Baseball’s Forgotten Stars: Ossie Bluege, “The Brooks Robinson of the 1920s and ‘30s!”

Baseball’s Forgotten Stars: Ossie Bluege, “The Brooks Robinson of the 1920s and ‘30s!”

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Another Edition of Baseball’s Forgotten Stars: Ossie Bluege, “The Brooks Robinson of the 1920s and ‘30s!”

…Or as his family likes to say: “Brooks Robinson was the 1960s and ‘70s version of Ossie Bluege!”

I’ve mentioned many times we always enjoy it when we’re contacted by descendants of former ball players. It doesn’t matter to us if he was a star or a sub. Anyone who makes it to the Big Show is special; and we’re always glad to shine the spotlight for a brief moment. Today, I’m featuring one of the best defensive third basemen the game has ever seen, Ossie Bluege.

Many of our readers who are avid students of baseball history will recognize the name. Most will remember he was a fine ball player from a by-gone era. But few, including myself, are aware of what a great player he actually was.

Recently I was contacted by daughters Wilor Bluege and Lynn Bluege-Rust. They’re rightly proud of their dad who has been largely overlooked with the passage of time. Like many fine ball players from baseball’s Golden Age, he’s been overshadowed by the likes of Ruth, Gehrig, Hornsby, DiMaggio, and Foxx. To help give him a little deserved recognition, they’re writing a book about him. They kindly asked me to review the manuscript prior to publishing. I told them it would be an honor.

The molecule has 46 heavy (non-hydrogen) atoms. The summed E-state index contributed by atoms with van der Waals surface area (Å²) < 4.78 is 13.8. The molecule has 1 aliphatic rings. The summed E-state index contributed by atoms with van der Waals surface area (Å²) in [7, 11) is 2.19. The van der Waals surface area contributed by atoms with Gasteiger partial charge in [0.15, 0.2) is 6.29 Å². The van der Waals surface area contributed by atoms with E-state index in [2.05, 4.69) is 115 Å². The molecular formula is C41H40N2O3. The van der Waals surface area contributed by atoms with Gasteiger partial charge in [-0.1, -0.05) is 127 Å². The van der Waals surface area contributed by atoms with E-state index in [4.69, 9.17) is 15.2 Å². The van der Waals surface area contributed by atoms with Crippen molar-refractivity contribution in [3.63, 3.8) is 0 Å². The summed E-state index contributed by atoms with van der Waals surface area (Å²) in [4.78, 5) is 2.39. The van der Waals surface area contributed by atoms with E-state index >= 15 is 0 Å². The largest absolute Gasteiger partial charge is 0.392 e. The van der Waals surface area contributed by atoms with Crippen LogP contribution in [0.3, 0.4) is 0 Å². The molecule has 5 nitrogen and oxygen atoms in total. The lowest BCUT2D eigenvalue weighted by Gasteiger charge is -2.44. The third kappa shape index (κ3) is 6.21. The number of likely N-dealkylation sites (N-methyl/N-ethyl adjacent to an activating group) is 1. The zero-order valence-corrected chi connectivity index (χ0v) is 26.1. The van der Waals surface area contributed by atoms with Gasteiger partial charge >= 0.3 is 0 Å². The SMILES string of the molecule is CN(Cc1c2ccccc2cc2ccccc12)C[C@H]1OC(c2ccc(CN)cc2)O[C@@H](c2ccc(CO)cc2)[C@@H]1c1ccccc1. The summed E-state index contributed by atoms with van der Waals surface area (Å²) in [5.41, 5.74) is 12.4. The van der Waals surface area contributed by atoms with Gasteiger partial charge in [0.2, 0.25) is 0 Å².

The book is very well written and it didn’t need much input from me. As I was reading it, I was stunned to discover what an outstanding player their father actually was; and, what’s more important, that he was an even better human being. I found it very refreshing to read a biography of a ball player possessing such high personal qualities as Ossie Bluege.

Ossie spent 50 years in baseball, all with the Senators franchise, as a player (1922-1939), manager (1943-’47), farm director, and later as comptroller directly involved with the team’s move to Minnesota. Signed off the Peoria Tractors in 1920, the 5’ 10 ½” 152 pound Chicago native hit .272 over his career, with 43 home runs, 848 RBIs, 140 stolen bases, and a .353 on-base percentage. A 1935 All-Star, he was a member of Washington’s three pennant winners (1924, ’25, ’33), and the franchise’s only World Series championship in 1924. The 1925 infield of Ossie Bluege, Roger Peckinpaugh, Bucky Harris, and Joe Judge is considered one of the best of all time. As manager, his club had two second place finishes and he was the Sporting News Manager of the Year for 1945.

While his offensive numbers might seem modest, he had a well-deserved reputation as a dangerous clutch hitter. As farm director, he was responsible for signing some of the biggest names in Senators’ history, including Harmon Killebrew, Bob Allison, Zoilo Versailes, Jim Kaat, and Tony Oliva. At his retirement party in 1971, owner Calvin Griffith had tears in his eyes as he reflected on how much Ossie had meant to him, saying “Ossie had become like a father to me” after the death of owner Clarke Griffith.

But Ossie left his mark on the game primarily as one of the best fielding third basemen the game has ever seen, known for making even the most difficult plays look easy. The comparison to Brooks Robinson is not an exaggeration. Babe Ruth once selected Ossie as the third baseman on his All-Star team. I was stunned to read contemporary comments about Ossie from his peers and from sportswriters. Here’s a small sampling: